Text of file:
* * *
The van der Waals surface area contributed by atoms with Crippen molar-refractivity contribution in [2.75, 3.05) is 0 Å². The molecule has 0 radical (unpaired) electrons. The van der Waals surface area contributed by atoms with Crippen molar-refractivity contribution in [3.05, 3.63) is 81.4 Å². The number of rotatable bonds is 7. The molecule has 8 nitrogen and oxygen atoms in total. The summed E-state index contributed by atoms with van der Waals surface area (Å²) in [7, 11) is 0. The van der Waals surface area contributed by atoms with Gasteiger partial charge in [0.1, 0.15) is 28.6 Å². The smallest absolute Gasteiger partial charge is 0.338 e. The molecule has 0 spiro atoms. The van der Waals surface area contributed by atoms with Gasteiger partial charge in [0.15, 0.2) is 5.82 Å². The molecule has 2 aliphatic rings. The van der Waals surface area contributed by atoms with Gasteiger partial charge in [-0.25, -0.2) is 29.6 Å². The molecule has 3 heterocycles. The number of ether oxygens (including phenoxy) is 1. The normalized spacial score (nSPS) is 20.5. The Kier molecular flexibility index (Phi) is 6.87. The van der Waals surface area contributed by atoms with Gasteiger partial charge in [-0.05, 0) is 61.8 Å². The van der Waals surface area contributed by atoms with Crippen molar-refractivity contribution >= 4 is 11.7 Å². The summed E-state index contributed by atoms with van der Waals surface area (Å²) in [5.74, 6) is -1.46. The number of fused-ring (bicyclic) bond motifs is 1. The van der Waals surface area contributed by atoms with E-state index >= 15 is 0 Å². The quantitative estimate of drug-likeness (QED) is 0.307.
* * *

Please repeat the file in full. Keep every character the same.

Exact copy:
The van der Waals surface area contributed by atoms with Crippen molar-refractivity contribution in [2.75, 3.05) is 0 Å². The molecule has 0 radical (unpaired) electrons. The van der Waals surface area contributed by atoms with Crippen molar-refractivity contribution in [3.05, 3.63) is 81.4 Å². The number of rotatable bonds is 7. The molecule has 8 nitrogen and oxygen atoms in total. The summed E-state index contributed by atoms with van der Waals surface area (Å²) in [7, 11) is 0. The van der Waals surface area contributed by atoms with Gasteiger partial charge in [0.1, 0.15) is 28.6 Å². The smallest absolute Gasteiger partial charge is 0.338 e. The molecule has 0 spiro atoms. The van der Waals surface area contributed by atoms with Gasteiger partial charge in [0.15, 0.2) is 5.82 Å². The molecule has 2 aliphatic rings. The van der Waals surface area contributed by atoms with Gasteiger partial charge in [-0.25, -0.2) is 29.6 Å². The molecule has 3 heterocycles. The number of ether oxygens (including phenoxy) is 1. The normalized spacial score (nSPS) is 20.5. The Kier molecular flexibility index (Phi) is 6.87. The van der Waals surface area contributed by atoms with Gasteiger partial charge in [-0.05, 0) is 61.8 Å². The van der Waals surface area contributed by atoms with Crippen molar-refractivity contribution >= 4 is 11.7 Å². The summed E-state index contributed by atoms with van der Waals surface area (Å²) in [5.74, 6) is -1.46. The number of fused-ring (bicyclic) bond motifs is 1. The van der Waals surface area contributed by atoms with E-state index >= 15 is 0 Å². The quantitative estimate of drug-likeness (QED) is 0.307.